Daimler Stays Loyal to Diesel Despite Electrification Push

The automaker says diesels are critical to meeting European CO2 targets, and the engines remain popular even in the face of recent emissions scandals.

David Zoia Editor, Executive Director-Content

January 23, 2018

4 Min Read
OM 654 part of new modular family of diesel and gasoline engines
OM 654 part of new modular family of diesel and gasoline engines.

DETROIT – Daimler’s push into vehicle electrification won’t spell the near-term demise of the diesel. Quite the contrary, a top official says.

“For the European market, in our view, especially when we talk about (carbon-dioxide emissions) compliance, the diesel remains extremely important,” Ola Kaellenius, board member in charge of group research and product development for Mercedes-Benz Cars, says, noting diesels offer a 15%-20% advantage in CO2 emissions over gasoline engines. “And that is why we have continued investing in the diesel.”

In a wide-ranging discussion with media at the North American International Auto Show, Kaellenius spells out Daimler’s game plan for meeting increasingly stringent fuel-economy and emissions regulations, a strategy that relies heavily on battery power.

The German automaker has pledged to electrify its entire lineup and launch a lineup of battery-driven models under the new EQ brand and turn Smart into an electric-only line of vehicles. Daimler will spend at least $11.7 billion on electrification over the next several years to produce 10 BEVs and 40 hybrids beginning in 2022.

Whether that strategy works to meet 2020-2021 CO2 regulations in Europe will depend entirely on market reception, executives admit.

“I can’t guarantee we will be compliant,” CEO Dieter Zetsche told reporters here earlier. “Our objective is to be compliant...but not every parameter is under our control.”

The next-generation powertrain plan includes more than electrics, however, Kaellenius notes, as Daimler continues work to upgrade all of its internal-combustion engines with a new modular family of gasoline and diesel powerplants. That program kicked off with the OM 654 2.0L 4-cyl. diesel in the E-Class in 2016 and continued with the rollout of the 3.0L inline 6-cyl. diesel in the S-Class last year.

From there begins the electrification drive, with Mercedes planning a wide rollout of 48V mild hybrid technology – a movement getting under way with the S-Class’s new 3.0L 6-cyl. gasoline engine with integrated starter-generator system.

“We will proliferate the 48V technology pretty much across the board of the portfolio (in the next few years),” Kaellenius says. “That’s the next layer.”

That move will be followed by a next-generation lineup of plug-in hybrids. The PHEVs will see electric-only range increase to at least 31 miles (50 km) from 19 miles (30 km) today, a jump Daimler expects to drive higher volumes.

“We think the plug-in hybrid story becomes more relevant, because you have a bigger use case,” Kaellenius says. “If you go up to 50 km, in most cases, you can go to work (and back) fully electric. And if you want to go longer distances on the weekend you still have the option of the combustion engine.”

Mercedes also plans what Kaellenius calls a “power hybrid” that puts the emphasis on added performance over fuel economy, noting the AMG GT concept shown in Geneva in March is a “good candidate for the first power hybrid from AMG.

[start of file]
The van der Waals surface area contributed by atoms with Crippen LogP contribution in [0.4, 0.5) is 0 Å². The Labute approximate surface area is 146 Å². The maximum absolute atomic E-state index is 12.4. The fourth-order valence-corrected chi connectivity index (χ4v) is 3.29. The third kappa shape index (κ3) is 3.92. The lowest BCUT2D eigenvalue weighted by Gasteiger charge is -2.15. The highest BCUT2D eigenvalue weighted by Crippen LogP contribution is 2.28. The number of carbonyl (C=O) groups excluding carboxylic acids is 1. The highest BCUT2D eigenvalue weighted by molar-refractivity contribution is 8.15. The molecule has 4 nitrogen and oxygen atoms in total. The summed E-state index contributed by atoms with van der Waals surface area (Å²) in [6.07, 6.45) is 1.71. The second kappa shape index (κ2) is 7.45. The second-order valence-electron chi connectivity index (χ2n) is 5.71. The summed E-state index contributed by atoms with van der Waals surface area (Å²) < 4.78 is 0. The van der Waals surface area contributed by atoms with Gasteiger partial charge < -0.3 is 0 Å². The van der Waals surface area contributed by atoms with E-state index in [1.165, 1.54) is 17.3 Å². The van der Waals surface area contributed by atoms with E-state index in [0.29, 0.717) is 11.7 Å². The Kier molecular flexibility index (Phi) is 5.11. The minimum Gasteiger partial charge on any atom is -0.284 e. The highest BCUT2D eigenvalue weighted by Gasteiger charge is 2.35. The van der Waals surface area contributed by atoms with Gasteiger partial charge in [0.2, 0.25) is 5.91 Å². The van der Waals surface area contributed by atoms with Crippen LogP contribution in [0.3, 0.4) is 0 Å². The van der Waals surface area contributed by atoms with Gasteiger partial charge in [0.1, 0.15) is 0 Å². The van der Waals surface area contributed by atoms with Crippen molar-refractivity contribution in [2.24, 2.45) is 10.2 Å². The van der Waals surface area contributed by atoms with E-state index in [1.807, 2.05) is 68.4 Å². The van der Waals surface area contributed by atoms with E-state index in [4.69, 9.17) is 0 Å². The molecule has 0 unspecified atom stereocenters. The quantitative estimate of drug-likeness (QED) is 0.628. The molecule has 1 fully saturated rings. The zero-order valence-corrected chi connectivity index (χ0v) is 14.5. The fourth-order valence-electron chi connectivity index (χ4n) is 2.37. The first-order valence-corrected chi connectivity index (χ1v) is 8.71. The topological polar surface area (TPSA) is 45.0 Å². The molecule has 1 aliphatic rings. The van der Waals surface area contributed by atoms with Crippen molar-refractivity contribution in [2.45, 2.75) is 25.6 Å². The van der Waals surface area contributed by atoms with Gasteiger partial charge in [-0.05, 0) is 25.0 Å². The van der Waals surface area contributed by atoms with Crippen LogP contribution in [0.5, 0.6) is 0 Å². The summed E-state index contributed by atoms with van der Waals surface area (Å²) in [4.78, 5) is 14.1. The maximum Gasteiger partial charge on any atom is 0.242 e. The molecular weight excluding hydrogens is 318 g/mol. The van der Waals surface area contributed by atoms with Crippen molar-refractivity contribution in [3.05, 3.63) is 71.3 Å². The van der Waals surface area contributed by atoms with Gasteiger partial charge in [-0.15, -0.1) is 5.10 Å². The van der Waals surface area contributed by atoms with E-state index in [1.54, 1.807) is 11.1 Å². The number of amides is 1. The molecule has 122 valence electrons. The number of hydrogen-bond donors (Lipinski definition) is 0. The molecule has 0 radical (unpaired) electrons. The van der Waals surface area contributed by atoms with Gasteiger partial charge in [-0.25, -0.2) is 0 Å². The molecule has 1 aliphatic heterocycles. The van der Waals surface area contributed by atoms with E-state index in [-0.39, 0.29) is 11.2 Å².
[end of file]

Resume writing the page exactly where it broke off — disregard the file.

“And it is conceivable we will go all-electric (with a future AMG model) as well,” he adds. “(There isn’t) a concrete project that’s announced at this time, but it is conceivable.”

Don’t overlook the market potential for diesels, however, Kaellenius says, pointing to increased sales in Europe for Mercedes last year, despite all the negative attention from industrywide emissions scandals. The new OM 654 meets Europe’s new RDE1 (Real Driving Emissions) standards and is being readied to comply with RDE2 regulations in 2020.

“I think the OM 654…was the first diesel in the world that came into real-world-driving emissions (compliance) under the legislation,” he says. “I think we’re taking a really big step there. And we’re going to continue developing this technology for Europe.

“We are actively marketing the new generation of diesels at the point of sale,” Kaellenius adds. “In the end, point of sale is the most important place for that discussion. The customer recognizes the benefit of the technology and also sees that on the emissions side there’s been a very big step.”

Daimler, which reportedly invested $255 million in the new diesels, has built in flexibility to respond to any sudden market shifts. The 4- and 6-cyl. diesels are part of a new modular family that includes gasoline 4- and 6-cyl. engines, as well, all with identical bore spacing that enables them to be manufactured on the same lines.

“You can flex (production) between gasoline and diesel,” Kaellenius says. “We have the OM 654 diesel engine, we now have its bigger brother that launched in the facelifted S-Class last summer and we have the sibling of that, the new inline 6-cyl. (gasoline) engine which comes with a 48V system. And that eventually will (spawn) other 4-cyls.”

Kaellenius says all this should add up to Daimler achieving Europe’s 2020-2021 CO2 targets of 95 g/km – if the market cooperates.

“(This) is a very big technical strategy,” he says of the automaker’s powertrain program. “The more (the market tilts) toward fully electric or plug-in (vehicles), the easier it would be to achieve (targets).

“You can have a very broad (product) offering…and (still) it’s a big challenge to get there. There’s no question about it.”

[email protected] @DavidZoia 

About the Author(s)

David Zoia Editor

Executive Director-Content

Dave writes about autonomous vehicles, electrification and other advanced technology and industry trends.

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